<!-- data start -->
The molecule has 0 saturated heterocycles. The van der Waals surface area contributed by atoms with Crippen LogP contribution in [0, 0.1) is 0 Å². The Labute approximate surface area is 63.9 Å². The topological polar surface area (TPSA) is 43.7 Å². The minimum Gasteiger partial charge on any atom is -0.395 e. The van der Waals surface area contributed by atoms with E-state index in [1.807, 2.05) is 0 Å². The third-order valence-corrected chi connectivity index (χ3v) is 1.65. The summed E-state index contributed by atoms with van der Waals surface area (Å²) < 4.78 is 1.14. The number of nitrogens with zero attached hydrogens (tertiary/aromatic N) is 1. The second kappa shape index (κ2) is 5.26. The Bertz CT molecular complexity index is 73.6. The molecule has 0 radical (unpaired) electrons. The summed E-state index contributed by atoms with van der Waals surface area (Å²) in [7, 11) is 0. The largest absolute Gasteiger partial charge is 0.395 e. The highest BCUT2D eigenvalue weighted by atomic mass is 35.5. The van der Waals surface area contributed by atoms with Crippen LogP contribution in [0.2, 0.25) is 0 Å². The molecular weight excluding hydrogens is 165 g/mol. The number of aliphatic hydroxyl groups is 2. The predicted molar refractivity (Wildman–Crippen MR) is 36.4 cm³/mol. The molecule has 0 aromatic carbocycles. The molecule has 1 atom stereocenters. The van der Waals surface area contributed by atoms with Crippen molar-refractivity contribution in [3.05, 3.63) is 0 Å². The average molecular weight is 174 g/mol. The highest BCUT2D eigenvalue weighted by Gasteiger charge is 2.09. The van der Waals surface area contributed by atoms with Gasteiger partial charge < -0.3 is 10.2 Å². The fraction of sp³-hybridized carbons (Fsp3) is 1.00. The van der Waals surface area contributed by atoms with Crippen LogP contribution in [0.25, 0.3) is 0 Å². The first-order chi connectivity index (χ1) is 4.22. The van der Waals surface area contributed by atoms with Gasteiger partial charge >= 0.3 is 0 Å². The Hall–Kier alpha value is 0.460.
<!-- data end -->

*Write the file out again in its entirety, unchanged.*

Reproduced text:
The molecule has 0 saturated heterocycles. The van der Waals surface area contributed by atoms with Crippen LogP contribution in [0, 0.1) is 0 Å². The Labute approximate surface area is 63.9 Å². The topological polar surface area (TPSA) is 43.7 Å². The minimum Gasteiger partial charge on any atom is -0.395 e. The van der Waals surface area contributed by atoms with E-state index in [1.807, 2.05) is 0 Å². The third-order valence-corrected chi connectivity index (χ3v) is 1.65. The summed E-state index contributed by atoms with van der Waals surface area (Å²) < 4.78 is 1.14. The number of nitrogens with zero attached hydrogens (tertiary/aromatic N) is 1. The second kappa shape index (κ2) is 5.26. The Bertz CT molecular complexity index is 73.6. The molecule has 0 radical (unpaired) electrons. The summed E-state index contributed by atoms with van der Waals surface area (Å²) in [7, 11) is 0. The largest absolute Gasteiger partial charge is 0.395 e. The highest BCUT2D eigenvalue weighted by atomic mass is 35.5. The van der Waals surface area contributed by atoms with Crippen LogP contribution in [0.2, 0.25) is 0 Å². The molecular weight excluding hydrogens is 165 g/mol. The number of aliphatic hydroxyl groups is 2. The predicted molar refractivity (Wildman–Crippen MR) is 36.4 cm³/mol. The molecule has 0 aromatic carbocycles. The molecule has 1 atom stereocenters. The van der Waals surface area contributed by atoms with Crippen molar-refractivity contribution in [3.05, 3.63) is 0 Å². The average molecular weight is 174 g/mol. The highest BCUT2D eigenvalue weighted by Gasteiger charge is 2.09. The van der Waals surface area contributed by atoms with Gasteiger partial charge < -0.3 is 10.2 Å². The fraction of sp³-hybridized carbons (Fsp3) is 1.00. The van der Waals surface area contributed by atoms with Crippen LogP contribution in [0.25, 0.3) is 0 Å². The first-order chi connectivity index (χ1) is 4.22. The van der Waals surface area contributed by atoms with Gasteiger partial charge >= 0.3 is 0 Å². The Hall–Kier alpha value is 0.460.